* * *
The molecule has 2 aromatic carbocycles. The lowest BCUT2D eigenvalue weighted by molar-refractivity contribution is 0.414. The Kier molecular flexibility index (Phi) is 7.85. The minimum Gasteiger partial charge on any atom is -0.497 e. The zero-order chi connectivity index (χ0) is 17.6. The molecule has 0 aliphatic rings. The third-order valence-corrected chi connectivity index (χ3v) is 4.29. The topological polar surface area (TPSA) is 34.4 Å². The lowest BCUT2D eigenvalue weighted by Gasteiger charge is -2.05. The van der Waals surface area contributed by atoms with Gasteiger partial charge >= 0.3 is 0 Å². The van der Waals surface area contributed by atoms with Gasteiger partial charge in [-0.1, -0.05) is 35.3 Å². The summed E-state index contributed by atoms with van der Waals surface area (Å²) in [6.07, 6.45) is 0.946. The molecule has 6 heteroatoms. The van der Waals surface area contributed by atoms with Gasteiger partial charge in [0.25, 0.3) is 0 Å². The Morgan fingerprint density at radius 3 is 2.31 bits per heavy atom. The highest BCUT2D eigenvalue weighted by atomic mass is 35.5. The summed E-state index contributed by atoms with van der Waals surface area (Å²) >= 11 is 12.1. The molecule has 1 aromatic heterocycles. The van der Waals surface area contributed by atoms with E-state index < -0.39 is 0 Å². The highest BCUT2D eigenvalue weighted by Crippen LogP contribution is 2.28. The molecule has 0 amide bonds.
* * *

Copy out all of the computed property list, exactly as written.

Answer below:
The molecule has 2 aromatic carbocycles. The lowest BCUT2D eigenvalue weighted by molar-refractivity contribution is 0.414. The Kier molecular flexibility index (Phi) is 7.85. The minimum Gasteiger partial charge on any atom is -0.497 e. The zero-order chi connectivity index (χ0) is 17.6. The molecule has 0 aliphatic rings. The third-order valence-corrected chi connectivity index (χ3v) is 4.29. The topological polar surface area (TPSA) is 34.4 Å². The lowest BCUT2D eigenvalue weighted by Gasteiger charge is -2.05. The van der Waals surface area contributed by atoms with Gasteiger partial charge >= 0.3 is 0 Å². The van der Waals surface area contributed by atoms with Gasteiger partial charge in [-0.1, -0.05) is 35.3 Å². The summed E-state index contributed by atoms with van der Waals surface area (Å²) in [6.07, 6.45) is 0.946. The molecule has 6 heteroatoms. The van der Waals surface area contributed by atoms with Gasteiger partial charge in [0.25, 0.3) is 0 Å². The Morgan fingerprint density at radius 3 is 2.31 bits per heavy atom. The highest BCUT2D eigenvalue weighted by atomic mass is 35.5. The summed E-state index contributed by atoms with van der Waals surface area (Å²) >= 11 is 12.1. The molecule has 1 aromatic heterocycles. The van der Waals surface area contributed by atoms with E-state index < -0.39 is 0 Å². The highest BCUT2D eigenvalue weighted by Crippen LogP contribution is 2.28. The molecule has 0 amide bonds.